They do, Director and writer Brea Grant says with smiles.

Writer/Director Brea Grant (left) as she watches through the eyes of the camera thanks to her monitor. Photo by Stan Morris

As Grant is satisfied after a few more takes, they break for lunch – at 7 PM. The doors open. Light enters the dark room.

And David Arquette walks in with a Shetland pony.

Much of the crew doesn’t take long to swarm the miniature horse with love and attention. Arquette has created a social media buzz with photos of him at Diego Ranch. Both he and wife Christina McLarty have taken their boys to the ranch to ride horses and enjoy the beauty of The Natural State while they produce the film in Jonesboro.

“We’re staying at an AirBNB and on this ranch is a guy named Michael Jackson who has turned my son into a cowboy,” McLarty said. “He’s just an incredible person that works with kids with disability and autism. All sorts of amazing work he’s doing.”

Many have asked how the film-making family ended up here. Arkansas is making a larger push to attract film projects. Incentives like 20-percent on goods and services with another 10 percent for Arkansas workforce – a free labor credit basically – is drawing more to the area. But there was another draw for the film’s creators: Arkansas is home for McLarty.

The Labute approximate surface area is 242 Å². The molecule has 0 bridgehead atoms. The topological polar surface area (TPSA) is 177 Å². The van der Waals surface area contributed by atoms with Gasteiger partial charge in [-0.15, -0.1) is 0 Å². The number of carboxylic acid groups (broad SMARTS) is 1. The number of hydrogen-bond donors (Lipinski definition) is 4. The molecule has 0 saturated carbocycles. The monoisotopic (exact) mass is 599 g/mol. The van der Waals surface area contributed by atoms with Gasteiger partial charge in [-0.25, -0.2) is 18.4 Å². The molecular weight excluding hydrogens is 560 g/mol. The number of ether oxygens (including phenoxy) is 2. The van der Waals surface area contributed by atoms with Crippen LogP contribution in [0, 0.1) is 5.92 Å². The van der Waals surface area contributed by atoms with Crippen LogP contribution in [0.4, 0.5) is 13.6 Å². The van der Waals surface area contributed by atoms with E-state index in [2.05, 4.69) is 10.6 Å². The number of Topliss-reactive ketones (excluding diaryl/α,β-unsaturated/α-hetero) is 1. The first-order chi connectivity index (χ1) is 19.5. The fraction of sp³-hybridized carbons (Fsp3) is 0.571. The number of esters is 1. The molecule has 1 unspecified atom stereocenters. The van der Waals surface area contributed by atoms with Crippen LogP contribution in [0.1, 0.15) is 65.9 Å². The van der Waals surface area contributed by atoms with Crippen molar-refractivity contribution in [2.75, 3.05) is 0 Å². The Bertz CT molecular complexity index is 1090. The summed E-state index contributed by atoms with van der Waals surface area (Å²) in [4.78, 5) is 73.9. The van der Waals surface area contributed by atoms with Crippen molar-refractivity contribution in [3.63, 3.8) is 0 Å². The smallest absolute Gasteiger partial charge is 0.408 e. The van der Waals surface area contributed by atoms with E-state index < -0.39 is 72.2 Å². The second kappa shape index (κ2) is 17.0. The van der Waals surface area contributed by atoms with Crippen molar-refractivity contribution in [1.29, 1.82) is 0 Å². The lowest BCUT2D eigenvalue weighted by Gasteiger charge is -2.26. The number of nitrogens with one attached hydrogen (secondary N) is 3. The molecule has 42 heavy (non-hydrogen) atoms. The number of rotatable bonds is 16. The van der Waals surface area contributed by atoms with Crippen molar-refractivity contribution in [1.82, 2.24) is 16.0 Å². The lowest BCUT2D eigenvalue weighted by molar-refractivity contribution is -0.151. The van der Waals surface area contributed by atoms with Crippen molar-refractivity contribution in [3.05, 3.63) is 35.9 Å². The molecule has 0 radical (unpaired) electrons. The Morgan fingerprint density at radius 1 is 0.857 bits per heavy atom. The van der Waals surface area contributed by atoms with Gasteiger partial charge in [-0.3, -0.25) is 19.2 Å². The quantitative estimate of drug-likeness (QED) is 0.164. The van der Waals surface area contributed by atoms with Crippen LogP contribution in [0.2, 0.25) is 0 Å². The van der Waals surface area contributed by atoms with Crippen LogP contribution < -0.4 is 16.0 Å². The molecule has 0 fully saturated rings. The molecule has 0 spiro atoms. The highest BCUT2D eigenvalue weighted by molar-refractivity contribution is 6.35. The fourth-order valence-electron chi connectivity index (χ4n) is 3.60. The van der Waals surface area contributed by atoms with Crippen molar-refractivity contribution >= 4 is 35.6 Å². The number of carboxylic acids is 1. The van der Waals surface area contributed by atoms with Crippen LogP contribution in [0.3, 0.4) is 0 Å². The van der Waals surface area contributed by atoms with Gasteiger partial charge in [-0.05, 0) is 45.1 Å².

“I’m loving it. I’m from Arkansas, my family is from Arkansas. I was a news reporter in Little Rock – my first job. I participated in the Arkansas Cinema Society last year in Little Rock with a documentary we did and I was so excited to see all the great things happening in Arkansas as a filmmaking community, specifically the incentives. So I went back to LA really like ‘Oh I want to come back to Arkansas and make films.’ And, I aligned myself with Jordan Long, Matt Glass, and Tara Perry of HCT Media. We’ve worked together before and Tara and Jordan are Arkansans as well. And so we were like, let’s do this! Brea has an incredible script she wrote and is directing. We brought it to Arkansas. We told the governor and he’s really supportive of the artistic/filmmaking community in Arkansas. So we’re taking advantage of the rebates and plan to make this one of many films we come back home for.”

“We’re excited to see the continued growth of the film industry in Arkansas, along with the first-rate production houses that have taken notice and the caliber of projects being created here,” said Gov. Asa Hutchinson.

Cast and crew of 12-Hour Shift

Arquette was all smiles as he spoke to NEA Report about the production. He said the director and writer, Grant, had created an amazing story which he was excited to tell. But adding to the excitement for Arquette was getting to work with someone he had always hoped to.